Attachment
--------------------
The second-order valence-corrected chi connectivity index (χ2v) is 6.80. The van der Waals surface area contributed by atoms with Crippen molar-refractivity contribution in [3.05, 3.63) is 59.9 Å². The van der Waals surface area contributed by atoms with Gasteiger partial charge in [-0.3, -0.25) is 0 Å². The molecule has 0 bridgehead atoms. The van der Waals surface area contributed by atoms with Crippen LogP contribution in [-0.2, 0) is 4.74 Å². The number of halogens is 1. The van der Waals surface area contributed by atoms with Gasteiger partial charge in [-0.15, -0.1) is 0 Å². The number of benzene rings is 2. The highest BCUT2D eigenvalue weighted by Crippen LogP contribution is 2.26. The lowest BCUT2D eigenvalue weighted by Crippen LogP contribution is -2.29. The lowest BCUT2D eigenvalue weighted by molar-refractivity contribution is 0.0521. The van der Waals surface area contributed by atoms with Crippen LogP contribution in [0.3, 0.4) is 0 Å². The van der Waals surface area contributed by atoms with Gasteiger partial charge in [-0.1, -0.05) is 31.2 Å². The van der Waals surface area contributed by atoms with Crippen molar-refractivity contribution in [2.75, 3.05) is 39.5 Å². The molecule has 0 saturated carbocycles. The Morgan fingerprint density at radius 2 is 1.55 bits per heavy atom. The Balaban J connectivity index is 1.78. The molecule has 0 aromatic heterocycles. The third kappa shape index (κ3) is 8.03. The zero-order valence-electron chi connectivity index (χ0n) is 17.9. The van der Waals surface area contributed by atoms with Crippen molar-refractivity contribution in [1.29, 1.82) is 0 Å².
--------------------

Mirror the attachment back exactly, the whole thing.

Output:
The second-order valence-corrected chi connectivity index (χ2v) is 6.80. The van der Waals surface area contributed by atoms with Crippen molar-refractivity contribution in [3.05, 3.63) is 59.9 Å². The van der Waals surface area contributed by atoms with Gasteiger partial charge in [-0.3, -0.25) is 0 Å². The molecule has 0 bridgehead atoms. The van der Waals surface area contributed by atoms with Crippen LogP contribution in [-0.2, 0) is 4.74 Å². The number of halogens is 1. The van der Waals surface area contributed by atoms with Gasteiger partial charge in [-0.15, -0.1) is 0 Å². The number of benzene rings is 2. The highest BCUT2D eigenvalue weighted by Crippen LogP contribution is 2.26. The lowest BCUT2D eigenvalue weighted by Crippen LogP contribution is -2.29. The lowest BCUT2D eigenvalue weighted by molar-refractivity contribution is 0.0521. The van der Waals surface area contributed by atoms with Crippen LogP contribution in [0.3, 0.4) is 0 Å². The van der Waals surface area contributed by atoms with Gasteiger partial charge in [-0.1, -0.05) is 31.2 Å². The van der Waals surface area contributed by atoms with Crippen molar-refractivity contribution in [2.75, 3.05) is 39.5 Å². The molecule has 0 saturated carbocycles. The Morgan fingerprint density at radius 2 is 1.55 bits per heavy atom. The Balaban J connectivity index is 1.78. The molecule has 0 aromatic heterocycles. The third kappa shape index (κ3) is 8.03. The zero-order valence-electron chi connectivity index (χ0n) is 17.9. The van der Waals surface area contributed by atoms with Crippen molar-refractivity contribution in [1.29, 1.82) is 0 Å².